“old Peabo” And The School

In founding Groton, Endicott Peabody was sure that muscular Christianity would protect
boys from the perils of loaferism

One of the most illustrious of these benevolent despots was the Reverend Endicott Peabody, who founded Groton School in 1884 and served it with all his might and main for over half a century. By the time he finally turned over his task to younger hands in 1940, at the age of eighty-three, he had become an American version of the legendary Dr. Arnold of Rugby. And his zealously guarded little kingdom of several hundred sylvan acres, some forty miles northwest of Boston, had achieved national renown as a preserve of wealth and privilege. Read more »

Out Of This World

The Shakers as a Nineteenth-Century Tourist Attraction

While touring the United States in 1842, Charles Dickens visited the Shakers at New Lebanon, New York. It was not one of his happier experiences. Dismayed by the strict beliefs of America’s largest communal sect and disgruntied by their simple life-style, he reported, “We walked into a grim room, where several grim hats were hanging on grim pegs, and the time was grimly told by a grim clock.” Read more »

Mary Baker Eddy

Unschooled and uncompromising, she founded her own faith

Mary Baker Eddy was, against all odds, one of the most influential women of her age. Born into unpromising circumstances, she never mastered the limited education that was available to her. She lacked literary talent and any real vocation for family life. She struggled against a social order and a century which permitted women only the narrowest range of life choices.Read more »

The Brotherhood Of The Mountains

Maligned and misunderstood throughout much of their history, the Penitentes of the American Southwest have nevertheless given their people a sense of community and spiritual security. But for how much longer?

 

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Johnny Appleseed

The quietly compelling legend of America’s gentlest pioneer

“There is in the western country a very extraordinary missionary of the New Jerusalem. A man has appeared who seems to be almost independent of corporal wants and sufferings. He goes barefooted, can sleep anywhere, in house or out of house, and live upon the coarsest and most scanty fare. He has actually thawed the ice with his bare feet. Read more »

“God…would Destroy Them, And Give Their Country To Another People…”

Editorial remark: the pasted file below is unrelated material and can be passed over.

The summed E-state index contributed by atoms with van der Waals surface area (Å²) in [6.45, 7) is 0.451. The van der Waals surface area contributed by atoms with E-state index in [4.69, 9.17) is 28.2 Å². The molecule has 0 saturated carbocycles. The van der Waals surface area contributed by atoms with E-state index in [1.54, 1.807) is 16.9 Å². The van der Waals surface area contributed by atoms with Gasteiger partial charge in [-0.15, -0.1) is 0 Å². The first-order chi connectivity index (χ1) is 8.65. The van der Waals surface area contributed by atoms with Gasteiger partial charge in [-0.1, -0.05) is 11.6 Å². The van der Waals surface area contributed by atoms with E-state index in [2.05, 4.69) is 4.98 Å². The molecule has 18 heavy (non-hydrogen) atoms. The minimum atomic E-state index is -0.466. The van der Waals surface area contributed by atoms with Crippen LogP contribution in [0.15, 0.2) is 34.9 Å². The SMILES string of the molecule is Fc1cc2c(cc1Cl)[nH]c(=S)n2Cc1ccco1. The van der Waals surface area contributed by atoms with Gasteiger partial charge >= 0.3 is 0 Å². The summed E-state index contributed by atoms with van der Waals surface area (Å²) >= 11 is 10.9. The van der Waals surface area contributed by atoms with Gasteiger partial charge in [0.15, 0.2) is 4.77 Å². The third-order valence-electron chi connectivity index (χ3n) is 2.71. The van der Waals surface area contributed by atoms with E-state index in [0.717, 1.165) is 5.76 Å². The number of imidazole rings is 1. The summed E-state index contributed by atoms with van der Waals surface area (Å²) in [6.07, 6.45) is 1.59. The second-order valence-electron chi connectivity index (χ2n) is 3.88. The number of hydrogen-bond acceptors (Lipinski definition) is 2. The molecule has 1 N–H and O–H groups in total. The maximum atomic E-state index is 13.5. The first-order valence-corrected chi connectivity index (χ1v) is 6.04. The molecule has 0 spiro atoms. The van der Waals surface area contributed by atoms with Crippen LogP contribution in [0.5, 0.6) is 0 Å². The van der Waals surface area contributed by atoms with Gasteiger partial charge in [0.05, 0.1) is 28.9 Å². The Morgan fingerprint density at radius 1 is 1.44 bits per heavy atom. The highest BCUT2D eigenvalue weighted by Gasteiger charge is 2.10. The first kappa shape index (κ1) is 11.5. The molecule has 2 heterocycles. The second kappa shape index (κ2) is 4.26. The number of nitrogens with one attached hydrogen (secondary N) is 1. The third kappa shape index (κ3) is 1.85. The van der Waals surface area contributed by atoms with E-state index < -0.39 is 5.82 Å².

The mysterious diseases that nearly wiped out the Indians of New England were the work of the Christian God-or so both Pilgrims and Indians believed

In December of 1620, a group of English dissenters who “knew they were pilgrimes,” in the words of William Bradford, stepped ashore on the southern coast of Massachusetts at the site of the Wampanoag Indian village of Pawtuxet. The village was empty, abandoned long enough for the grasses and weeds to have taken over the cornfields, but not long enough for the trees to have returned. The Pilgrims occupied the lonely place and called it Plymouth. Read more »

Entertaining Satan

The place is the fledgling community of Windsor, Connecticut: I the time, an autumn day in the year 1651. A group of local I militiamen has assembled for training exercises. They drill in their usual manner through the morning, then pause for rest and refreshment. Several of the younger recruits begin a moment’s horseplay; one of these—a certain Thomas Allen—cocks his musket and inadvertently knocks it against a tree. The weapon fires, and a few yards away a bystander falls heavily to the ground. Read more »

The Missionary Movement

Go therefore and make disciples of all nations, teaching them to observe all that I have commanded you.… Read more »

God’s “almost Chosen People”

“We are a religious people.…” The United States Supreme Court likes to quote this dictum by Justice William O. Douglas, who coined the phrase to accompany a decision in 1952. The Court has not been trying to provide America’s pious Little Jack Horners with new reasons to say, “What a good boy am I!” The justices are not supposed to favor particular religions or to discriminate against irreligion. They merely have been explaining why their legal decisions take into account the sentiments of so many citizens on the delicate subject of religion. Read more »

The Mormons

From Poverty and Persecution to Prosperity and Power

In the month of February, 1846, when conditions for travel were as unpropitious as possible, the Mormons began moving out of their newly built city of Nauvoo, Illinois, in order to cross the ice-strewn Mississippi, on the first leg of a long and uncertain journey. A forced abandoning of barely completed homes, this time with the loss of much property and the necessity for travel in the dead of winter, was no new experience for the adherents of the Church of Jesus Christ of Latter-day Saints.Read more »